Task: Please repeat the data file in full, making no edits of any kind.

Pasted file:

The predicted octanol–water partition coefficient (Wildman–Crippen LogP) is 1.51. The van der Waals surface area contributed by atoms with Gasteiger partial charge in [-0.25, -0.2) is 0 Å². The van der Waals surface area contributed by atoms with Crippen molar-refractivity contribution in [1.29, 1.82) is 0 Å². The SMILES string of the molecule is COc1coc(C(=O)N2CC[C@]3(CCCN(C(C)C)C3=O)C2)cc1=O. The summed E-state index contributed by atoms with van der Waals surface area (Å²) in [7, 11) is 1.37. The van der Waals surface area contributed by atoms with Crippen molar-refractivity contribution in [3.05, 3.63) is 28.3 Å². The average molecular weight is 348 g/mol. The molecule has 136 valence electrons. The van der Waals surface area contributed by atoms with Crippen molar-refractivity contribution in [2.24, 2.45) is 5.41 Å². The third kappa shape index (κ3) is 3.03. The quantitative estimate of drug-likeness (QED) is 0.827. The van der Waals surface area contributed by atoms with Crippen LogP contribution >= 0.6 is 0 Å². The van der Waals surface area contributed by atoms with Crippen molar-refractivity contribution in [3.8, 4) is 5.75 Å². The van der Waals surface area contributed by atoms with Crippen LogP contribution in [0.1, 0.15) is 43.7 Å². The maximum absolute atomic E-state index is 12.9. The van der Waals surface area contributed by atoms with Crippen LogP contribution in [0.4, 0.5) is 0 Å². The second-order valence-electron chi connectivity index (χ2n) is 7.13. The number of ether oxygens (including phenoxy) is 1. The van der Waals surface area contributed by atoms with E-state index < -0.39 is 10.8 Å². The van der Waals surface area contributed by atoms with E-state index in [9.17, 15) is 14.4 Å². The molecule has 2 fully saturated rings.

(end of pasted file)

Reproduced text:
The predicted octanol–water partition coefficient (Wildman–Crippen LogP) is 1.51. The van der Waals surface area contributed by atoms with Gasteiger partial charge in [-0.25, -0.2) is 0 Å². The van der Waals surface area contributed by atoms with Crippen molar-refractivity contribution in [1.29, 1.82) is 0 Å². The SMILES string of the molecule is COc1coc(C(=O)N2CC[C@]3(CCCN(C(C)C)C3=O)C2)cc1=O. The summed E-state index contributed by atoms with van der Waals surface area (Å²) in [7, 11) is 1.37. The van der Waals surface area contributed by atoms with Crippen molar-refractivity contribution in [3.05, 3.63) is 28.3 Å². The average molecular weight is 348 g/mol. The molecule has 136 valence electrons. The van der Waals surface area contributed by atoms with Crippen molar-refractivity contribution in [2.24, 2.45) is 5.41 Å². The third kappa shape index (κ3) is 3.03. The quantitative estimate of drug-likeness (QED) is 0.827. The van der Waals surface area contributed by atoms with Crippen LogP contribution >= 0.6 is 0 Å². The van der Waals surface area contributed by atoms with Crippen molar-refractivity contribution in [3.8, 4) is 5.75 Å². The van der Waals surface area contributed by atoms with Crippen LogP contribution in [0.1, 0.15) is 43.7 Å². The maximum absolute atomic E-state index is 12.9. The van der Waals surface area contributed by atoms with Crippen LogP contribution in [0.4, 0.5) is 0 Å². The second-order valence-electron chi connectivity index (χ2n) is 7.13. The number of ether oxygens (including phenoxy) is 1. The van der Waals surface area contributed by atoms with E-state index < -0.39 is 10.8 Å². The van der Waals surface area contributed by atoms with E-state index in [9.17, 15) is 14.4 Å². The molecule has 2 fully saturated rings.